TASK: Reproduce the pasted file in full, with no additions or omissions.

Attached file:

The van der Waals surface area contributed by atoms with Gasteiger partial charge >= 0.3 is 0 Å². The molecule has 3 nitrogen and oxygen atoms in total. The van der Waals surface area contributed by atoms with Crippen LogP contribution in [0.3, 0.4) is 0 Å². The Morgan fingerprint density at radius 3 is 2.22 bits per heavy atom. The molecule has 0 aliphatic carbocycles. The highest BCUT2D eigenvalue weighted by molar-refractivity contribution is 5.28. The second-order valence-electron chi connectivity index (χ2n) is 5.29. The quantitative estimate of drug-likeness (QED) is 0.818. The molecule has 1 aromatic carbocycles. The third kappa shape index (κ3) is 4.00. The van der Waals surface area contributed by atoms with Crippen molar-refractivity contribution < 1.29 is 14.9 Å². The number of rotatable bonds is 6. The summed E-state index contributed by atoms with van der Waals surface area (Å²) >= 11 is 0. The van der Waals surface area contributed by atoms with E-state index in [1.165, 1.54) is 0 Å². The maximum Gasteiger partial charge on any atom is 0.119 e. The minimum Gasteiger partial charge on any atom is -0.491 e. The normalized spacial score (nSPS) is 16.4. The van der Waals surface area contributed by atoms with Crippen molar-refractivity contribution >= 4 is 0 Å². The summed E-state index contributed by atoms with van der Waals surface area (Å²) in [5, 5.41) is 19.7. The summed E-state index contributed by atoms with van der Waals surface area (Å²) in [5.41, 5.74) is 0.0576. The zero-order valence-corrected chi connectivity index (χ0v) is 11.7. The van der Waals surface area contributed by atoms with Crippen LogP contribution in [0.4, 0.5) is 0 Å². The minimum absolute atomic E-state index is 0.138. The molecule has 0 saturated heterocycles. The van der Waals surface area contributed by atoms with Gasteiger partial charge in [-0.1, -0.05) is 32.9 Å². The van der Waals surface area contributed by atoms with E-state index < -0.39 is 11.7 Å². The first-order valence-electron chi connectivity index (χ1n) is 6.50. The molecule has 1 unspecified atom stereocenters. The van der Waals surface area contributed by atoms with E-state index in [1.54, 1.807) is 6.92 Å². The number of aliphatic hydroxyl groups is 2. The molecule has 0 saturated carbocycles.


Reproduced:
The van der Waals surface area contributed by atoms with Gasteiger partial charge >= 0.3 is 0 Å². The molecule has 3 nitrogen and oxygen atoms in total. The van der Waals surface area contributed by atoms with Crippen LogP contribution in [0.3, 0.4) is 0 Å². The Morgan fingerprint density at radius 3 is 2.22 bits per heavy atom. The molecule has 0 aliphatic carbocycles. The highest BCUT2D eigenvalue weighted by molar-refractivity contribution is 5.28. The second-order valence-electron chi connectivity index (χ2n) is 5.29. The quantitative estimate of drug-likeness (QED) is 0.818. The molecule has 1 aromatic carbocycles. The third kappa shape index (κ3) is 4.00. The van der Waals surface area contributed by atoms with Crippen molar-refractivity contribution < 1.29 is 14.9 Å². The number of rotatable bonds is 6. The summed E-state index contributed by atoms with van der Waals surface area (Å²) >= 11 is 0. The van der Waals surface area contributed by atoms with E-state index in [1.165, 1.54) is 0 Å². The maximum Gasteiger partial charge on any atom is 0.119 e. The minimum Gasteiger partial charge on any atom is -0.491 e. The normalized spacial score (nSPS) is 16.4. The van der Waals surface area contributed by atoms with Crippen molar-refractivity contribution >= 4 is 0 Å². The summed E-state index contributed by atoms with van der Waals surface area (Å²) in [5, 5.41) is 19.7. The summed E-state index contributed by atoms with van der Waals surface area (Å²) in [5.41, 5.74) is 0.0576. The zero-order valence-corrected chi connectivity index (χ0v) is 11.7. The van der Waals surface area contributed by atoms with Crippen LogP contribution in [0.4, 0.5) is 0 Å². The minimum absolute atomic E-state index is 0.138. The molecule has 0 saturated heterocycles. The van der Waals surface area contributed by atoms with Gasteiger partial charge in [-0.1, -0.05) is 32.9 Å². The van der Waals surface area contributed by atoms with E-state index < -0.39 is 11.7 Å². The first-order valence-electron chi connectivity index (χ1n) is 6.50. The molecule has 1 unspecified atom stereocenters. The van der Waals surface area contributed by atoms with E-state index in [1.54, 1.807) is 6.92 Å². The number of aliphatic hydroxyl groups is 2. The molecule has 0 saturated carbocycles.